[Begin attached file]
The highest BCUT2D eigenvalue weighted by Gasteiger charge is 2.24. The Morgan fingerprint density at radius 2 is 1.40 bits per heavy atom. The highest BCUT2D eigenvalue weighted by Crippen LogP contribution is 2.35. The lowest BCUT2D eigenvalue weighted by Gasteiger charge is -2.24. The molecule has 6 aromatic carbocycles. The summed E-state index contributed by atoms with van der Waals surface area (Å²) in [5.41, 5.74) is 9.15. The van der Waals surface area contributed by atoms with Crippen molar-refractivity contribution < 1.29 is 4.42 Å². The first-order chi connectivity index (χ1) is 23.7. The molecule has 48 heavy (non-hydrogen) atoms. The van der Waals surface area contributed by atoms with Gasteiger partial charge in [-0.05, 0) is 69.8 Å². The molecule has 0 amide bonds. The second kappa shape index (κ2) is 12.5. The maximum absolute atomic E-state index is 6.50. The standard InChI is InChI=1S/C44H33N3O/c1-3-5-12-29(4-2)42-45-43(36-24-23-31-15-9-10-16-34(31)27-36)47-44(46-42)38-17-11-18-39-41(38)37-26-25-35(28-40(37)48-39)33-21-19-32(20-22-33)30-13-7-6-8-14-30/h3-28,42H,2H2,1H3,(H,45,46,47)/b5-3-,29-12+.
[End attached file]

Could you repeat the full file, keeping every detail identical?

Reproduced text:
The highest BCUT2D eigenvalue weighted by Gasteiger charge is 2.24. The Morgan fingerprint density at radius 2 is 1.40 bits per heavy atom. The highest BCUT2D eigenvalue weighted by Crippen LogP contribution is 2.35. The lowest BCUT2D eigenvalue weighted by Gasteiger charge is -2.24. The molecule has 6 aromatic carbocycles. The summed E-state index contributed by atoms with van der Waals surface area (Å²) in [5.41, 5.74) is 9.15. The van der Waals surface area contributed by atoms with Crippen molar-refractivity contribution < 1.29 is 4.42 Å². The first-order chi connectivity index (χ1) is 23.7. The molecule has 48 heavy (non-hydrogen) atoms. The van der Waals surface area contributed by atoms with Gasteiger partial charge in [-0.05, 0) is 69.8 Å². The molecule has 0 amide bonds. The second kappa shape index (κ2) is 12.5. The maximum absolute atomic E-state index is 6.50. The standard InChI is InChI=1S/C44H33N3O/c1-3-5-12-29(4-2)42-45-43(36-24-23-31-15-9-10-16-34(31)27-36)47-44(46-42)38-17-11-18-39-41(38)37-26-25-35(28-40(37)48-39)33-21-19-32(20-22-33)30-13-7-6-8-14-30/h3-28,42H,2H2,1H3,(H,45,46,47)/b5-3-,29-12+.